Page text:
Ten mouths to feed, eight children to educate, and a small scale subsistence farm that hardly yielded enough to survive. Esther from Napak district in Uganda had no source of income to support her family. The family lived from hand to mouth, putting Esther’s children at high risk of unsafe migration and trafficking. Until Terre des Hommes Netherlands intervened.
The produce of Esther’s farm is irregular due to the arid climate in her home area. At best the family could afford one meal per day. Four of Esther’s children had dropped out of school due to lack of finances. Time to help Esther develop other sources of income, by building her entrepreneurial skills - as part of Terre des Hommes Netherlands approach to prevent unsafe migration and child trafficking.
Esther was trained in business skills development and management. Following this training, she joined one of the self-help groups that was formed, for saving and (re-)investing. Esther commenced selling mandazis (local doughnuts). From the start, she managed to save part of her profits. Gradually, she expanded her activities. Her next business entailed selling silver fish. This enabled her to open a third business. She bought a groundnut grinding machine and is now also a supplier of groundnut paste.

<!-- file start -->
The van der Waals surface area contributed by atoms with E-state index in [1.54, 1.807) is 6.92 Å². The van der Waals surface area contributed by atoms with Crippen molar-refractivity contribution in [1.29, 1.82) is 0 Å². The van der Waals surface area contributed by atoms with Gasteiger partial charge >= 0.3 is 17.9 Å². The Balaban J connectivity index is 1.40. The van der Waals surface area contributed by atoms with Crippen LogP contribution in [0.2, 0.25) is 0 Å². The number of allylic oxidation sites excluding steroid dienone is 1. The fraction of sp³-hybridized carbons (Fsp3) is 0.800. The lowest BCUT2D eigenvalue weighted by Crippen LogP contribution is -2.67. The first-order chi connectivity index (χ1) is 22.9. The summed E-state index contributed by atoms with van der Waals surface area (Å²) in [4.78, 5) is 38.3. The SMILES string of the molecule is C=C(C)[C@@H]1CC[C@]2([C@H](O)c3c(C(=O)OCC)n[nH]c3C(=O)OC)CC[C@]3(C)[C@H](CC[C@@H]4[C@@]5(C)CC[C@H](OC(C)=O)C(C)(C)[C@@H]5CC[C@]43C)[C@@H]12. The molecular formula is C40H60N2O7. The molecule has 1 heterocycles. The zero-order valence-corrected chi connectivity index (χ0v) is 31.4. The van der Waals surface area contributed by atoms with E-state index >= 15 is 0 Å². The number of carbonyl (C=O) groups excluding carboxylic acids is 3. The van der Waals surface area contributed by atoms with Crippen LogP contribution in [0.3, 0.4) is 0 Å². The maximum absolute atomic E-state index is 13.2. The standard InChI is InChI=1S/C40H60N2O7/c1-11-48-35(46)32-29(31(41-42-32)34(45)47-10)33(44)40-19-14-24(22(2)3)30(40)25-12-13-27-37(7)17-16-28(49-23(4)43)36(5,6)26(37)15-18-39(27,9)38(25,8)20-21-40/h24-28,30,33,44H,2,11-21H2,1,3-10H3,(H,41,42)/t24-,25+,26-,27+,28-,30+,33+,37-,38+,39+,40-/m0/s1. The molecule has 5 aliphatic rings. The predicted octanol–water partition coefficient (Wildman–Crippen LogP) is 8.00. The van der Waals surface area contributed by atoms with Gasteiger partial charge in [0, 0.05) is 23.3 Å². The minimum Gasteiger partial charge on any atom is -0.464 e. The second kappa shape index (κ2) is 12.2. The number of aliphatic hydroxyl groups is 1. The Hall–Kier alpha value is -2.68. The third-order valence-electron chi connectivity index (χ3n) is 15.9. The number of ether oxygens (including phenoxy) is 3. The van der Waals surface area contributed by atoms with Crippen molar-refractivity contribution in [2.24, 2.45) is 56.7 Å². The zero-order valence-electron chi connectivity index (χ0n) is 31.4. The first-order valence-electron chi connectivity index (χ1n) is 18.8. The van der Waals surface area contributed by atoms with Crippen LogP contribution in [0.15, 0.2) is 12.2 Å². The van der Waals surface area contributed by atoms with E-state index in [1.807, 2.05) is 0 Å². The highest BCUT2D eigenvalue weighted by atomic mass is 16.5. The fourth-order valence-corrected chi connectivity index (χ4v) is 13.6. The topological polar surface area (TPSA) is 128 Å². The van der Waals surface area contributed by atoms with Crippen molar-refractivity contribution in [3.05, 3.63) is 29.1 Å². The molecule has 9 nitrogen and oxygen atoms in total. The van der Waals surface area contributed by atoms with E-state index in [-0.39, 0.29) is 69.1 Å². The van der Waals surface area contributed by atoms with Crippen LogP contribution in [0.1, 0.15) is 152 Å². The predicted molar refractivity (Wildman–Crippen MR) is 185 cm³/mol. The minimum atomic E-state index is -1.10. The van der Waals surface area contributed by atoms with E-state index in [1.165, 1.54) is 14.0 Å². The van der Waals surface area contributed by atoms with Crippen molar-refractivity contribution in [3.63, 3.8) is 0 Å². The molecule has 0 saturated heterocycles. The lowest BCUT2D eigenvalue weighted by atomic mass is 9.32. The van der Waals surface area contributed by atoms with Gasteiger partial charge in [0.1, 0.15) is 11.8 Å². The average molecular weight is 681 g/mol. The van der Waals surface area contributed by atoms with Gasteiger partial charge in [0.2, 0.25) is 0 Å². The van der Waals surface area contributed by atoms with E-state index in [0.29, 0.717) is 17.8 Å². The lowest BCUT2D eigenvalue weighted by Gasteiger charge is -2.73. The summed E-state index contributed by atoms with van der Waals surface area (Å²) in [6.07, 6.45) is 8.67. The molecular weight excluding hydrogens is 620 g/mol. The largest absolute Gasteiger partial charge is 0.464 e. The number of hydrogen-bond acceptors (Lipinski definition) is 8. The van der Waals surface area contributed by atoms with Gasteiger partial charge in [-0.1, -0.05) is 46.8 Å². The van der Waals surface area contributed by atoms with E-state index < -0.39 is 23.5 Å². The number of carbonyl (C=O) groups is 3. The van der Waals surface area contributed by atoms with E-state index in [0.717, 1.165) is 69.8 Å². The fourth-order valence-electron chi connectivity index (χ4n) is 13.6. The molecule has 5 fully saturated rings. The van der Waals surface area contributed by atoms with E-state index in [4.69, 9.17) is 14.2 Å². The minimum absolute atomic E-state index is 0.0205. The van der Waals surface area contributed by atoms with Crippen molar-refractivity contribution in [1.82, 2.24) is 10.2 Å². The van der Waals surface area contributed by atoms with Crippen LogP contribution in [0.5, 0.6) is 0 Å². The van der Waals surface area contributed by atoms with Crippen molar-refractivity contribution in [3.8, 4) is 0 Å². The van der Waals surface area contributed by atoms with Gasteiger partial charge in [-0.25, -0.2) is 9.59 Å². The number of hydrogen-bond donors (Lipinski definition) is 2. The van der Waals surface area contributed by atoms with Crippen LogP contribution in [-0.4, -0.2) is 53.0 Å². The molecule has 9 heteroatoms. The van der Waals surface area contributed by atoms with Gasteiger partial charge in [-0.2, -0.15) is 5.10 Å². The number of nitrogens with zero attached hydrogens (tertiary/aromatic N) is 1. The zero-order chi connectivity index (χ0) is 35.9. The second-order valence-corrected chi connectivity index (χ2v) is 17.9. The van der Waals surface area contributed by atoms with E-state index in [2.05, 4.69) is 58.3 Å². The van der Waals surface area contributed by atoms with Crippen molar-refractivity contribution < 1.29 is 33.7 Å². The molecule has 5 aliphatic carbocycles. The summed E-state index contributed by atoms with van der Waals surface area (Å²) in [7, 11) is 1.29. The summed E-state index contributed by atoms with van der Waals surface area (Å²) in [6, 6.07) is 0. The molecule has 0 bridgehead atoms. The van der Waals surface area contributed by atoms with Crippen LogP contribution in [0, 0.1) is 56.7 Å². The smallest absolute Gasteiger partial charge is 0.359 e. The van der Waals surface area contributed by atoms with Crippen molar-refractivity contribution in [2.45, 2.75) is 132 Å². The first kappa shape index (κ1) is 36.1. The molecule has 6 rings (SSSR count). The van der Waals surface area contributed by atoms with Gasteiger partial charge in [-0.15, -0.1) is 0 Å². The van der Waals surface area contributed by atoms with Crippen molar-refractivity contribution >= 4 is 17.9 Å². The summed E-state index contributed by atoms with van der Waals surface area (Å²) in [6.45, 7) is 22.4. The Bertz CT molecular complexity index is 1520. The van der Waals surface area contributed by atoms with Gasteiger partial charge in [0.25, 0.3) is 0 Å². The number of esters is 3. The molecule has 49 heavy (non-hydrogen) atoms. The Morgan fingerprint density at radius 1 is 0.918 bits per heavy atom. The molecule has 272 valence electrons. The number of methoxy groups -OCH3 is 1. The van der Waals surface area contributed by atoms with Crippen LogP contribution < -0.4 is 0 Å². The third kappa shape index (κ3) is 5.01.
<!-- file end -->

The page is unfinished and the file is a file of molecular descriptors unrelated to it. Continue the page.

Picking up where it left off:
From barely surviving with subsistence farming to running three thriving businesses in just two years. The three businesses support three children in school*. The family has progressed from one to two meals per day. Esther proudly explains: “The trainings were mind openers for me to explore my potential and abilities in business.”
“When women participate in the economy, everyone benefits,” Hillary Clinton (former United States First Lady and Presidential Candidate) once said. “If more women have the opportunity to participate fully in the economy, they, their families and their communities will prosper.” Esther plans to save more weekly in the group, expand her business even further and improve on the household status while keeping her children in school.